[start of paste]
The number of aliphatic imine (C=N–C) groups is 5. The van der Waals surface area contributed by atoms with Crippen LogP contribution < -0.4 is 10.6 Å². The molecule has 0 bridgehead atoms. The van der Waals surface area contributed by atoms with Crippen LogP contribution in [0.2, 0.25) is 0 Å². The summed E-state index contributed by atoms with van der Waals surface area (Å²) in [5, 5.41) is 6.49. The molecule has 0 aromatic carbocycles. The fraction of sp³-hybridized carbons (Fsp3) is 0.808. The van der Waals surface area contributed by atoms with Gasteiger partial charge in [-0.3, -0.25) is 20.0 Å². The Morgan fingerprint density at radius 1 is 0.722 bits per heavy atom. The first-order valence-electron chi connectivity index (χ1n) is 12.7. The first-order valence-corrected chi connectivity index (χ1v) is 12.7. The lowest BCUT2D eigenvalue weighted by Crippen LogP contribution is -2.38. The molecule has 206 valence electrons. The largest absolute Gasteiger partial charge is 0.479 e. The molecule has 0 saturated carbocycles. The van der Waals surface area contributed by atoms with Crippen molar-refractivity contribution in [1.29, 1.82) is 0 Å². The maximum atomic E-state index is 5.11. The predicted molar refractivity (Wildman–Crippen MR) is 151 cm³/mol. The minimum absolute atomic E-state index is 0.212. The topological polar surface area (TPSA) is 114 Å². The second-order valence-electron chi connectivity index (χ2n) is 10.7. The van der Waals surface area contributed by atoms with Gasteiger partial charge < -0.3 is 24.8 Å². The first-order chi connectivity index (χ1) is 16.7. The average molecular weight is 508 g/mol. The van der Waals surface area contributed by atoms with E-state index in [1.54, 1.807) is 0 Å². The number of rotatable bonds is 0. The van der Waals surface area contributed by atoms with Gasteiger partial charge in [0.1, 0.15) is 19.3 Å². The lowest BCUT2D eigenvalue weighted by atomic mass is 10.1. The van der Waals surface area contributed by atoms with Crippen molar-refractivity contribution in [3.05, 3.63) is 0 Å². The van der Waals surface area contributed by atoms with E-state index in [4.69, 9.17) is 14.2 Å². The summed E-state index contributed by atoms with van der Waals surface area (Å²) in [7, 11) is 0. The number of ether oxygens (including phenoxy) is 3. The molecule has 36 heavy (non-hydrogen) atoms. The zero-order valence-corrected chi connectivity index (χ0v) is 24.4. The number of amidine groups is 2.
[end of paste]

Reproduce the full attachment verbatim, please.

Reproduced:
The number of aliphatic imine (C=N–C) groups is 5. The van der Waals surface area contributed by atoms with Crippen LogP contribution < -0.4 is 10.6 Å². The molecule has 0 bridgehead atoms. The van der Waals surface area contributed by atoms with Crippen LogP contribution in [0.2, 0.25) is 0 Å². The summed E-state index contributed by atoms with van der Waals surface area (Å²) in [5, 5.41) is 6.49. The molecule has 0 aromatic carbocycles. The fraction of sp³-hybridized carbons (Fsp3) is 0.808. The van der Waals surface area contributed by atoms with Gasteiger partial charge in [-0.3, -0.25) is 20.0 Å². The Morgan fingerprint density at radius 1 is 0.722 bits per heavy atom. The first-order valence-electron chi connectivity index (χ1n) is 12.7. The first-order valence-corrected chi connectivity index (χ1v) is 12.7. The lowest BCUT2D eigenvalue weighted by Crippen LogP contribution is -2.38. The molecule has 206 valence electrons. The largest absolute Gasteiger partial charge is 0.479 e. The molecule has 0 saturated carbocycles. The van der Waals surface area contributed by atoms with Crippen molar-refractivity contribution in [1.29, 1.82) is 0 Å². The maximum atomic E-state index is 5.11. The predicted molar refractivity (Wildman–Crippen MR) is 151 cm³/mol. The minimum absolute atomic E-state index is 0.212. The topological polar surface area (TPSA) is 114 Å². The second-order valence-electron chi connectivity index (χ2n) is 10.7. The van der Waals surface area contributed by atoms with Gasteiger partial charge < -0.3 is 24.8 Å². The first-order chi connectivity index (χ1) is 16.7. The average molecular weight is 508 g/mol. The van der Waals surface area contributed by atoms with E-state index in [1.54, 1.807) is 0 Å². The number of rotatable bonds is 0. The van der Waals surface area contributed by atoms with Gasteiger partial charge in [0.1, 0.15) is 19.3 Å². The lowest BCUT2D eigenvalue weighted by atomic mass is 10.1. The van der Waals surface area contributed by atoms with Crippen molar-refractivity contribution in [3.05, 3.63) is 0 Å². The van der Waals surface area contributed by atoms with E-state index in [4.69, 9.17) is 14.2 Å². The summed E-state index contributed by atoms with van der Waals surface area (Å²) in [7, 11) is 0. The number of ether oxygens (including phenoxy) is 3. The molecule has 36 heavy (non-hydrogen) atoms. The zero-order valence-corrected chi connectivity index (χ0v) is 24.4. The number of amidine groups is 2.